Oddities and grumpy angels.

Signpost for Easter 7, Sunday 1 June 2014: Acts: 6-14; Ps 68: 1-10, 32-35; 1 Pet 4: 12-14; 5: 6-11: John 17: 1-11

Like many people, I’ve heard the readings from Acts and John heaps of times but this week when I read them through two things struck me as odd.

The first one was John 17:3 – here’s Jesus calling himself Jesus Christ. Well that’s weird, I thought. It’s usually other people call him the Christ and not very often, till Paul’s letters come along.

For me this is a clue that these probably aren’t Jesus’s actual words in a real situation. It looks as if here’s Jesus praying. (And this time he’s not fallen to the ground in deep conversation with his Father while the disciples nod off. He is at the dinner table, with the disciples hanging on his every word.)

Some might and do take it that this is Jesus praying to reassure the disciples that it hasn’t all been in vain, praying about what to do when he’s gone, praying for the future, a kind of handing over the disciples to God’s care as Jesus prepares to meet his destiny.

Well sort of, because it fulfills that purpose in the story of John’s gospel. But I think this is really a prayer or even a sermon for the Johannine community (John 17:20). They have been kicked out of the synagogue, blamed for the destruction of Jerusalem and they’re not feeling the love from the great majority of Jews.

That’s why I reckon this is more likely to be the author of John telling these people, “Look Jesus thought about you guys before he died, and this is why your faith works. Hang on in there.” The disciples round the table who are listening to this spoken prayer in this gospel are really the Johannine communities listening to this being read out to them at various gatherings far away from Jerusalem.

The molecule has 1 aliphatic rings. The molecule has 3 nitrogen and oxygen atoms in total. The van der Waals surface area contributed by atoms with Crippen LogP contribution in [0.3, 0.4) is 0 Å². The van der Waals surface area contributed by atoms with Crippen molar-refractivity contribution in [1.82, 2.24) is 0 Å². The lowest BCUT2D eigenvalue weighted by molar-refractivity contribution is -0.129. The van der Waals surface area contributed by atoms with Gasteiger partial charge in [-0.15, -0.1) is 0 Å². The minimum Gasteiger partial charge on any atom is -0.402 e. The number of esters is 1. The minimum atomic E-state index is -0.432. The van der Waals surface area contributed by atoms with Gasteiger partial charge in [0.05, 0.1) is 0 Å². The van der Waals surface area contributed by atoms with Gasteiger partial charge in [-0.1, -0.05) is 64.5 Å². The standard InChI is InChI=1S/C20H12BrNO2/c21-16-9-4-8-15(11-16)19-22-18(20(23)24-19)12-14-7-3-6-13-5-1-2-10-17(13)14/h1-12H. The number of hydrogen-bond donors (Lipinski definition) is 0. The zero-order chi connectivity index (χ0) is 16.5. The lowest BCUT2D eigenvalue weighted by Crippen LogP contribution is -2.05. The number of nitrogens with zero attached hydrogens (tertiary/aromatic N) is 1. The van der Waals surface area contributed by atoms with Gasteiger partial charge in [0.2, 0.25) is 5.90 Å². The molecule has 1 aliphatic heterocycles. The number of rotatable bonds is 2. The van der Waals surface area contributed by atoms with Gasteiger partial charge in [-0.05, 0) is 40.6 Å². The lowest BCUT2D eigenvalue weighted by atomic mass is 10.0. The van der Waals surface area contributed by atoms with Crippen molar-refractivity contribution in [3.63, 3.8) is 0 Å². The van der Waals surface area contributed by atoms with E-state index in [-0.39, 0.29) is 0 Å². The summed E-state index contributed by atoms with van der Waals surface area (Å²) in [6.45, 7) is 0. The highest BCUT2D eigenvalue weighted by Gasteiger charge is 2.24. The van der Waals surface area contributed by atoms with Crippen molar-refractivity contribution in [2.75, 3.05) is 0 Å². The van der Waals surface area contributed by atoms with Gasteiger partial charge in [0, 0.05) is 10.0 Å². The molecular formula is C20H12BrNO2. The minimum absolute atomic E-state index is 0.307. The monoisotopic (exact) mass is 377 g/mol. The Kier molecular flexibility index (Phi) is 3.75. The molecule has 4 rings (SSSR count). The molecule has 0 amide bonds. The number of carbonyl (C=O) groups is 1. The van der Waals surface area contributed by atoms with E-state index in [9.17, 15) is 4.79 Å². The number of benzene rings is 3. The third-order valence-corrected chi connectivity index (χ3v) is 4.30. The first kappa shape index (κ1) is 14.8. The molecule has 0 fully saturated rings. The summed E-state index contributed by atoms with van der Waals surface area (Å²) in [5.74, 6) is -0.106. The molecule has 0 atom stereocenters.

But if life is pretty tough for the first century Johannine community, they have eternal life to look forward to (17:2). Although we 21st century people might not quite see what the author is saying here because our dictionaries define eternal as being “without beginning or end; existing through all time; everlasting.” The author of John’s gospel, though, defines ‘eternal life’ as knowing God and Jesus Christ (17:3). The point is that this has more to do with quality of life than with quantity of life (endlessness). It also doesn’t mean, as many seem to assume, that we get to meet God and Jesus after we die. I’d like to think it suggests that taking the idea of our own personal relationship with God and Jesus seriously and working out what that’s all about is as much the promised eternal life as any other interpretation. What would you like to think?

And then there’s the second thing that struck me this week: here’s Mary and Jesus’s brothers at the end of the reading from Acts. Welcome back, I say, and where have you been all this time? Sadly I’m not the only one who can’t answer that.

Of course what’s really noticeable is that although there are other references to Christ’s ascension (Luke 24:50-53; John 20:17; Ephesians 4:8-10; 1 Timothy 3:16), only Acts gives any kind of full description of ‘the event’. But I just can’t take it literally because, frankly, if you had just seen someone (Acts 6:9) lifted up and taken away in or by a cloud, wouldn’t you be riveted to the spot, staring up at the sky (Acts6 :11)? Then along come two blokes in white robes – angels – rather grumpily saying, “Chop, chop, work to do.” Wouldn’t you just want to thump them? I would.



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